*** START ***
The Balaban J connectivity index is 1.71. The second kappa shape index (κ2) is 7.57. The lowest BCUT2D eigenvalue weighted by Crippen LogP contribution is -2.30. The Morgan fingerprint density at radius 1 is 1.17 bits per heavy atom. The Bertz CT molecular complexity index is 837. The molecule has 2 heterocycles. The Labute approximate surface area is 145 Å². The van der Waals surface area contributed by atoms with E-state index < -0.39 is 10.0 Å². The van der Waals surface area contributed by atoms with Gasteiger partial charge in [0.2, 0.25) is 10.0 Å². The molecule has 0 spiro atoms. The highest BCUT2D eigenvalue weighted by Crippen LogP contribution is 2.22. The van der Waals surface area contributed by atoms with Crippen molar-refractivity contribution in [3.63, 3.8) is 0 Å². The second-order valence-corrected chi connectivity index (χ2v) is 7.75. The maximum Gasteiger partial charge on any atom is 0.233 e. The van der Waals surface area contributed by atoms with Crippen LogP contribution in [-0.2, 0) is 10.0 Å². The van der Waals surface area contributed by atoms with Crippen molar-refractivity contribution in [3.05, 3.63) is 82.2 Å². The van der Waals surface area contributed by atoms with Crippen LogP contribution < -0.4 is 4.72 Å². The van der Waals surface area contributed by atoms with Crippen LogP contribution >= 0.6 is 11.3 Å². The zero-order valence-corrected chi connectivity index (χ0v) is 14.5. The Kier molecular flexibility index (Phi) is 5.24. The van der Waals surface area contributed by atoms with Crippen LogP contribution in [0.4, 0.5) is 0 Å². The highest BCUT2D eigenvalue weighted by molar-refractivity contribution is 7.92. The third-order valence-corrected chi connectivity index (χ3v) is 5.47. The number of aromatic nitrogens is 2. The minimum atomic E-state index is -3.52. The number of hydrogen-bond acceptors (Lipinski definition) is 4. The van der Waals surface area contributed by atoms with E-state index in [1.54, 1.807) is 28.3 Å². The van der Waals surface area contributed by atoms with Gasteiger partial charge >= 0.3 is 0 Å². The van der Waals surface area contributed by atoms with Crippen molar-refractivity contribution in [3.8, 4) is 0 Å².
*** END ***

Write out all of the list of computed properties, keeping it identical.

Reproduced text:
The Balaban J connectivity index is 1.71. The second kappa shape index (κ2) is 7.57. The lowest BCUT2D eigenvalue weighted by Crippen LogP contribution is -2.30. The Morgan fingerprint density at radius 1 is 1.17 bits per heavy atom. The Bertz CT molecular complexity index is 837. The molecule has 2 heterocycles. The Labute approximate surface area is 145 Å². The van der Waals surface area contributed by atoms with E-state index < -0.39 is 10.0 Å². The van der Waals surface area contributed by atoms with Gasteiger partial charge in [0.2, 0.25) is 10.0 Å². The molecule has 0 spiro atoms. The highest BCUT2D eigenvalue weighted by Crippen LogP contribution is 2.22. The van der Waals surface area contributed by atoms with Crippen molar-refractivity contribution in [3.63, 3.8) is 0 Å². The second-order valence-corrected chi connectivity index (χ2v) is 7.75. The maximum Gasteiger partial charge on any atom is 0.233 e. The van der Waals surface area contributed by atoms with Crippen LogP contribution in [-0.2, 0) is 10.0 Å². The van der Waals surface area contributed by atoms with Crippen molar-refractivity contribution in [3.05, 3.63) is 82.2 Å². The van der Waals surface area contributed by atoms with Crippen LogP contribution < -0.4 is 4.72 Å². The van der Waals surface area contributed by atoms with Crippen LogP contribution >= 0.6 is 11.3 Å². The zero-order valence-corrected chi connectivity index (χ0v) is 14.5. The Kier molecular flexibility index (Phi) is 5.24. The van der Waals surface area contributed by atoms with Crippen LogP contribution in [0.4, 0.5) is 0 Å². The highest BCUT2D eigenvalue weighted by molar-refractivity contribution is 7.92. The third-order valence-corrected chi connectivity index (χ3v) is 5.47. The number of aromatic nitrogens is 2. The minimum atomic E-state index is -3.52. The number of hydrogen-bond acceptors (Lipinski definition) is 4. The van der Waals surface area contributed by atoms with E-state index in [1.54, 1.807) is 28.3 Å². The van der Waals surface area contributed by atoms with Gasteiger partial charge >= 0.3 is 0 Å². The van der Waals surface area contributed by atoms with Crippen molar-refractivity contribution in [3.8, 4) is 0 Å².